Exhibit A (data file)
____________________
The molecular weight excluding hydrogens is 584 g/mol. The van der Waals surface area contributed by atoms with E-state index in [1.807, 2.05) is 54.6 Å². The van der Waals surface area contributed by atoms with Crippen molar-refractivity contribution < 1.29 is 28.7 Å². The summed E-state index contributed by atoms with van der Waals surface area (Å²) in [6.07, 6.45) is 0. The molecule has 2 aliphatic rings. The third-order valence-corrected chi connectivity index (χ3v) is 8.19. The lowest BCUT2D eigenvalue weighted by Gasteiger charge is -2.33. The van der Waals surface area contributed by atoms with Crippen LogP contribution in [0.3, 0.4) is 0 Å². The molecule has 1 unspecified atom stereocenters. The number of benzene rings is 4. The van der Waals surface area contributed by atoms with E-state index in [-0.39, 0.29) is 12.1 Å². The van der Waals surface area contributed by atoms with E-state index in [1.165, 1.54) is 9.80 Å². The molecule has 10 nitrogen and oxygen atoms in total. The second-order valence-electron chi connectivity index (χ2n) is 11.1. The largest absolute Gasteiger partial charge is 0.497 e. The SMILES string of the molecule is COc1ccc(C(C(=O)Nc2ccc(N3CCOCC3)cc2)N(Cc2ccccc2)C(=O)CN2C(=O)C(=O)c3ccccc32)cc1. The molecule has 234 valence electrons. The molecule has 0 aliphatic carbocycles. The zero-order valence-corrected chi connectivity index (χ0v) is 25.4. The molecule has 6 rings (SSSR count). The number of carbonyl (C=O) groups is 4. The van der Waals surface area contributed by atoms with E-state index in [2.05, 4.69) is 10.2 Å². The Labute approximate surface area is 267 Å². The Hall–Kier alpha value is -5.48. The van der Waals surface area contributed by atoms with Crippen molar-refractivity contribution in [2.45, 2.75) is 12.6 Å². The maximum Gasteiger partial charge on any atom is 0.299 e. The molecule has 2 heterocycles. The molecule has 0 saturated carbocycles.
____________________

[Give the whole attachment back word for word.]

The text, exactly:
The molecular weight excluding hydrogens is 584 g/mol. The van der Waals surface area contributed by atoms with E-state index in [1.807, 2.05) is 54.6 Å². The van der Waals surface area contributed by atoms with Crippen molar-refractivity contribution < 1.29 is 28.7 Å². The summed E-state index contributed by atoms with van der Waals surface area (Å²) in [6.07, 6.45) is 0. The molecule has 2 aliphatic rings. The third-order valence-corrected chi connectivity index (χ3v) is 8.19. The lowest BCUT2D eigenvalue weighted by Gasteiger charge is -2.33. The van der Waals surface area contributed by atoms with Crippen LogP contribution in [0.3, 0.4) is 0 Å². The molecule has 1 unspecified atom stereocenters. The number of benzene rings is 4. The van der Waals surface area contributed by atoms with E-state index in [-0.39, 0.29) is 12.1 Å². The van der Waals surface area contributed by atoms with E-state index in [1.165, 1.54) is 9.80 Å². The molecule has 10 nitrogen and oxygen atoms in total. The second-order valence-electron chi connectivity index (χ2n) is 11.1. The largest absolute Gasteiger partial charge is 0.497 e. The SMILES string of the molecule is COc1ccc(C(C(=O)Nc2ccc(N3CCOCC3)cc2)N(Cc2ccccc2)C(=O)CN2C(=O)C(=O)c3ccccc32)cc1. The molecule has 234 valence electrons. The molecule has 0 aliphatic carbocycles. The zero-order valence-corrected chi connectivity index (χ0v) is 25.4. The molecule has 6 rings (SSSR count). The number of carbonyl (C=O) groups is 4. The van der Waals surface area contributed by atoms with E-state index in [2.05, 4.69) is 10.2 Å². The Labute approximate surface area is 267 Å². The Hall–Kier alpha value is -5.48. The van der Waals surface area contributed by atoms with Crippen molar-refractivity contribution in [2.45, 2.75) is 12.6 Å². The maximum Gasteiger partial charge on any atom is 0.299 e. The molecule has 2 heterocycles. The molecule has 0 saturated carbocycles.